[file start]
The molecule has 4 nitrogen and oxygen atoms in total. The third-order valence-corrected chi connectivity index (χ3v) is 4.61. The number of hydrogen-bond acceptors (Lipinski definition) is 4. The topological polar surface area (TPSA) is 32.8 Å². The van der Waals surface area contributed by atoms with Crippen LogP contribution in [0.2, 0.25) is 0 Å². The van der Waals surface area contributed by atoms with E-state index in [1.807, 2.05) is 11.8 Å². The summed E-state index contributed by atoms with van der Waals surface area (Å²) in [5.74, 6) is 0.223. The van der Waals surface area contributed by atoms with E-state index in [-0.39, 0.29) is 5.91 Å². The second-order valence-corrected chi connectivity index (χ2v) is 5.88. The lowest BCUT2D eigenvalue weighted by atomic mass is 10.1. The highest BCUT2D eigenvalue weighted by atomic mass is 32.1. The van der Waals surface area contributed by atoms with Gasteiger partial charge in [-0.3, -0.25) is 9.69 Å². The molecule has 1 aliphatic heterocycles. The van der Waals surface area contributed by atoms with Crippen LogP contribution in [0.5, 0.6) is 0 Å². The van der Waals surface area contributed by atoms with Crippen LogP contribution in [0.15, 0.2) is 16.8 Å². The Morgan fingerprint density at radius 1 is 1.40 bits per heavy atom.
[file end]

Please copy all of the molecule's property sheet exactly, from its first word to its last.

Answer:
The molecule has 4 nitrogen and oxygen atoms in total. The third-order valence-corrected chi connectivity index (χ3v) is 4.61. The number of hydrogen-bond acceptors (Lipinski definition) is 4. The topological polar surface area (TPSA) is 32.8 Å². The van der Waals surface area contributed by atoms with Crippen LogP contribution in [0.2, 0.25) is 0 Å². The van der Waals surface area contributed by atoms with E-state index in [1.807, 2.05) is 11.8 Å². The summed E-state index contributed by atoms with van der Waals surface area (Å²) in [5.74, 6) is 0.223. The van der Waals surface area contributed by atoms with E-state index in [-0.39, 0.29) is 5.91 Å². The second-order valence-corrected chi connectivity index (χ2v) is 5.88. The lowest BCUT2D eigenvalue weighted by atomic mass is 10.1. The highest BCUT2D eigenvalue weighted by atomic mass is 32.1. The van der Waals surface area contributed by atoms with Gasteiger partial charge in [-0.3, -0.25) is 9.69 Å². The molecule has 1 aliphatic heterocycles. The van der Waals surface area contributed by atoms with Crippen LogP contribution in [0.5, 0.6) is 0 Å². The van der Waals surface area contributed by atoms with Crippen LogP contribution in [0.15, 0.2) is 16.8 Å². The Morgan fingerprint density at radius 1 is 1.40 bits per heavy atom.